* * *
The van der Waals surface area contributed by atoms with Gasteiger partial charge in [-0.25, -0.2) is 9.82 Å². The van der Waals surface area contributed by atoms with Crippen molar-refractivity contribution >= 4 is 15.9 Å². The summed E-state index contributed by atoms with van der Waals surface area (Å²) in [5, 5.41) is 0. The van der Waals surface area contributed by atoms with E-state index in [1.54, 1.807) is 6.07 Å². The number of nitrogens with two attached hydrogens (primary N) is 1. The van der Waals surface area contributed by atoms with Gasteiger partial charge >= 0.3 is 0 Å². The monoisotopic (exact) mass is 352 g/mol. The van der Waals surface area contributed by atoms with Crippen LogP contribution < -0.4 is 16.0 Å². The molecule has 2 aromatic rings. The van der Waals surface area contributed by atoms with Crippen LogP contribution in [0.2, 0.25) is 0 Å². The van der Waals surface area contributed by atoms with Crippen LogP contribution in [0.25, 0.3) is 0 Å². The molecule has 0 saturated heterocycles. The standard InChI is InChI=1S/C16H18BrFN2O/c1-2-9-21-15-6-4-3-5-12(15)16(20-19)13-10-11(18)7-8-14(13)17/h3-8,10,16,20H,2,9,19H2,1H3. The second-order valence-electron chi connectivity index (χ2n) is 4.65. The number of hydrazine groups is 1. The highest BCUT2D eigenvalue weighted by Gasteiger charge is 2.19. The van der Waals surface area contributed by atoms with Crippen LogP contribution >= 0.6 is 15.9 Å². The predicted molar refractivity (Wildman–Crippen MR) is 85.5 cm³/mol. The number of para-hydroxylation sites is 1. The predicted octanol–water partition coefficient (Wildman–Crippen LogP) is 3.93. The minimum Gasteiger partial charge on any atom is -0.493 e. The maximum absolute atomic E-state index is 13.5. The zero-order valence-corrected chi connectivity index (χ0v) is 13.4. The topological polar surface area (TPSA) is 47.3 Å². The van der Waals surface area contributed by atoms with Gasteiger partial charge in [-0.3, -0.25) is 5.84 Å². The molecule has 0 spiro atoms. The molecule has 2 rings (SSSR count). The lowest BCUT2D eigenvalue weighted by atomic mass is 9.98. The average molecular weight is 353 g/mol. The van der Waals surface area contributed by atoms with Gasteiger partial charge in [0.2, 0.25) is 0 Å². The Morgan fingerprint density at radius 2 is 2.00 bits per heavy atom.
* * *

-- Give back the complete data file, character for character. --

The van der Waals surface area contributed by atoms with Gasteiger partial charge in [-0.25, -0.2) is 9.82 Å². The van der Waals surface area contributed by atoms with Crippen molar-refractivity contribution >= 4 is 15.9 Å². The summed E-state index contributed by atoms with van der Waals surface area (Å²) in [5, 5.41) is 0. The van der Waals surface area contributed by atoms with E-state index in [1.54, 1.807) is 6.07 Å². The number of nitrogens with two attached hydrogens (primary N) is 1. The van der Waals surface area contributed by atoms with Gasteiger partial charge >= 0.3 is 0 Å². The monoisotopic (exact) mass is 352 g/mol. The van der Waals surface area contributed by atoms with Crippen LogP contribution < -0.4 is 16.0 Å². The molecule has 2 aromatic rings. The van der Waals surface area contributed by atoms with Crippen LogP contribution in [0.2, 0.25) is 0 Å². The van der Waals surface area contributed by atoms with Crippen LogP contribution in [0.25, 0.3) is 0 Å². The molecule has 0 saturated heterocycles. The standard InChI is InChI=1S/C16H18BrFN2O/c1-2-9-21-15-6-4-3-5-12(15)16(20-19)13-10-11(18)7-8-14(13)17/h3-8,10,16,20H,2,9,19H2,1H3. The second-order valence-electron chi connectivity index (χ2n) is 4.65. The number of hydrazine groups is 1. The highest BCUT2D eigenvalue weighted by Gasteiger charge is 2.19. The van der Waals surface area contributed by atoms with Crippen LogP contribution >= 0.6 is 15.9 Å². The predicted molar refractivity (Wildman–Crippen MR) is 85.5 cm³/mol. The number of para-hydroxylation sites is 1. The predicted octanol–water partition coefficient (Wildman–Crippen LogP) is 3.93. The minimum Gasteiger partial charge on any atom is -0.493 e. The maximum absolute atomic E-state index is 13.5. The zero-order valence-corrected chi connectivity index (χ0v) is 13.4. The topological polar surface area (TPSA) is 47.3 Å². The van der Waals surface area contributed by atoms with Gasteiger partial charge in [-0.3, -0.25) is 5.84 Å². The molecule has 0 spiro atoms. The molecule has 2 rings (SSSR count). The lowest BCUT2D eigenvalue weighted by atomic mass is 9.98. The average molecular weight is 353 g/mol. The van der Waals surface area contributed by atoms with Gasteiger partial charge in [0.2, 0.25) is 0 Å². The Morgan fingerprint density at radius 2 is 2.00 bits per heavy atom.